Pensions U-turn paved way for Suffolk NHS privatisation
Community healthcare employees in Suffolk will keep their NHS pensions when the service is transferred to a private sector company. Talks leading to this U-turn delayed yesterday’s announcement by three months.
About 1,000 staff will be transferred later this year to Serco which is now the preferred bidder for the £140m three-year contract.
As late as last December Suffolk Community Healthcare staff were being told the requirement was for the new employer to provide them with pensions, approved by the Government Actuary Department, which were “broadly comparable” to their NHS pensions.
At that time it was said the settling the pension arrangements was taking longer than expected with the result that an announcement was delayed from the original December date (source: staff newsletter).
The U-turn is revealed in updated FAQs posted on the NHS Midlands and East project website yesterday. They say:
Serco is planning for staff to remain on the NHS pension scheme and is applying for an NHS pension number to allow this to happen…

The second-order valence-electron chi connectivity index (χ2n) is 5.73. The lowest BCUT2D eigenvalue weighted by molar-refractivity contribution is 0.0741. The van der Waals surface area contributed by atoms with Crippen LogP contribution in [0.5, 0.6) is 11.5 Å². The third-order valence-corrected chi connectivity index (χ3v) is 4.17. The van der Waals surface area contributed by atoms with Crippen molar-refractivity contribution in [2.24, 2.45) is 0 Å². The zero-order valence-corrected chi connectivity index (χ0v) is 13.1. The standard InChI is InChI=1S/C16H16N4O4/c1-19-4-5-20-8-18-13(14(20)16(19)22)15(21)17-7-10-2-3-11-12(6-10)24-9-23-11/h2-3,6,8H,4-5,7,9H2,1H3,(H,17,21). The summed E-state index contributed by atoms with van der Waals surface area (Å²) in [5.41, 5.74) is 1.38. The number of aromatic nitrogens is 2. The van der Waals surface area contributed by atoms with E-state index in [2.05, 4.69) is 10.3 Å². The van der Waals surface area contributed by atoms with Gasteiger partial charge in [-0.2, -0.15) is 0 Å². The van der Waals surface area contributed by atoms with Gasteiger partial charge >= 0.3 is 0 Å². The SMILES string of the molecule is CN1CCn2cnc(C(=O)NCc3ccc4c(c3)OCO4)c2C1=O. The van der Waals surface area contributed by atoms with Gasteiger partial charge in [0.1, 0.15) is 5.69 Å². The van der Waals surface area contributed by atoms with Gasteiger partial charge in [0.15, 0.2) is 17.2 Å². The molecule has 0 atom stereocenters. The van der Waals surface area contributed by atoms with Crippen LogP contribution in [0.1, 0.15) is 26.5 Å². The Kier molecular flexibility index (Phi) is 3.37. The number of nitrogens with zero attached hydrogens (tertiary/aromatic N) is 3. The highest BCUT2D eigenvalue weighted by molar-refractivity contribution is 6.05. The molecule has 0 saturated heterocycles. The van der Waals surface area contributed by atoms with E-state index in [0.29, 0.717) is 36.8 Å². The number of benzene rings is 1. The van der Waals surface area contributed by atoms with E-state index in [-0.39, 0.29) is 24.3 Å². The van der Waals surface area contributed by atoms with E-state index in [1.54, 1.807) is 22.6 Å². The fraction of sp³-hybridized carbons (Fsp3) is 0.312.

We are currently in discussion with NHS Pensions Authority and the Department of Health on pensions provision for new staff moving forward. We will discuss our approach with staff representatives during the transition period.
Alternative “broadly comparable” pensions have been the expected standard for private sector contracts. This extract is from a What happens to my Pension? document on the social partnership forum:
…staff who join a non-NHS employer will normally lose access to the NHS Pension Scheme. However, if the move is compulsory, then the new employer will be required to provide broadly equivalent pension benefits as part of the ‘Fair Deal for Pensions’ policy Where the move is voluntary staff should be offered the opportunity to join the new employers pension scheme.
Whether this change in the proposed SCH contract was a result of employee pressure or the inability of private sector bidders to meet the “broadly comparable” test is unclear. I hope comments below will help clarify this and also indicate the significance of the decision for other private sector contracts.